var d = domain.create();

  d.once('error', function(err) {
    res.writeHead(500);
    res.end(err.message);
  });

  d.run(function() {
    var ee = new EventEmitter();

    ee.emit('example', 1, 2, 3);
    ee.emit('error', new Error('something terrible has happened'));
    res.end('Thank you for using our service!');    
  });

});
server.listen(8080);

As you can see, instead of firing an uncaughtException, by wrapping the execution inside a domain.run call, the event emitter got automatically attached to the active domain.

Besides binding event emitters, it can also catch errors thrown into the run context:

06_domains_throw.js:

var EventEmitter = require('events').EventEmitter;
var domain = require('domain');

var a;

var server = require('http').createServer();
server.on('request', function(req, res) {

  var d = domain.create();

  d.on('error', function(err) {
    res.writeHead(500);
    res.end(err.message);
  });

  d.run(function() {
    a.abc();
    var ee = new EventEmitter();

    ee.emit('example', 1, 2, 3);
    ee.emit('error', new Error('something terrible has happened'));
    res.end('Thank you for using our service!');    
  });

});
server.listen(8080);

Here you can see that the call to a.abc() throws an error, but that error does not stop the process and is conducted to the domain.

This also works if the error is thrown asynchronously:

07_domains_throw_async.js:

var EventEmitter = require('events').EventEmitter;
var domain = require('domain');

var a;

var server = require('http').createServer();
server.on('request', function(req, res) {

  var d = domain.create();

  d.on('error', function(err) {
    res.writeHead(500);
    res.end(err.message);
  });

  d.run(function() {
    setTimeout(function() {
      a.abc();
    }, 500);
  });

});
server.listen(8080);

Explicitly Adding Event Emitters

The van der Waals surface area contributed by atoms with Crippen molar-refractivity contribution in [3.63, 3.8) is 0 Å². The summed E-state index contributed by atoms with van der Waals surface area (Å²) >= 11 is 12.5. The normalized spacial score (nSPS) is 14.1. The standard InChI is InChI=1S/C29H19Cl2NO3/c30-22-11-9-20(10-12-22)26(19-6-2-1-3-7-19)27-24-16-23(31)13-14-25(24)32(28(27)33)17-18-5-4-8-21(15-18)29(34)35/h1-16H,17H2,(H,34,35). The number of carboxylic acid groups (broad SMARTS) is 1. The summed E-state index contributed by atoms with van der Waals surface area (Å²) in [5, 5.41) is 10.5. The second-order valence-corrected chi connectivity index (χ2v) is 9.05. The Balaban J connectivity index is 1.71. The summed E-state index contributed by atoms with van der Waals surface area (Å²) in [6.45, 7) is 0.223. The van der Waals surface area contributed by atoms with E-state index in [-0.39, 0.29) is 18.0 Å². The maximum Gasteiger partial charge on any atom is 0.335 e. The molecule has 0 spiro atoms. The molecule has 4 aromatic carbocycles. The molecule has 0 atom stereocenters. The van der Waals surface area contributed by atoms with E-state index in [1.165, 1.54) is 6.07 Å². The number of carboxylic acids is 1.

We saw how event emitters are explicitely added to a domain if they're run in the context pf a domain. But if you don't have a domain setup when the event emitter is created, you can explicitely add event emitters like this:

08_domains_add.js:

var EventEmitter = require('events').EventEmitter;
var domain = require('domain');

var a;

var server = require('http').createServer();
server.on('request', function(req, res) {

  var d = domain.create();

  d.add(req);
  d.add(res);

  var replied = false;

  d.on('error', function(err) {
    if (! replied) {
      replied = true;
      res.writeHead(500);
      res.end(err.message);      
    }
  });

  d.run(function() {
    setTimeout(function() {
      res.emit('error', new Error('halp!'));
    }, 500);
  });

});
server.listen(8080);

Here we added the request and response objects, which are also event emitters. In the event of an error, we now check if we already tried replying. To prevent If we did, we don't try again, since the error was probably generated by trying to reply.

Intercepting callbacks

Besides event emitters, I/O is also processed in the context of callbacks. Domains also support callbacks. For instance, if you're reading a file:

09_domains_intercept.js:

var EventEmitter = require('events').EventEmitter;
var domain = require('domain');
var fs = require('fs');

var a;

var server = require('http').createServer();
server.on('request', function(req, res) {

  var d = domain.create();

  d.add(req);
  d.add(res);

  var replied = false;

  d.on('error', function(err) {
    if (! replied) {
      replied = true;
      res.writeHead(500);
      res.end(err.message);      
    }
  });

  d.run(function() {
    fs.readFile(__filename, d.intercept(function(contents) {
      res.end(contents);
    }));
  });

});
server.listen(8080);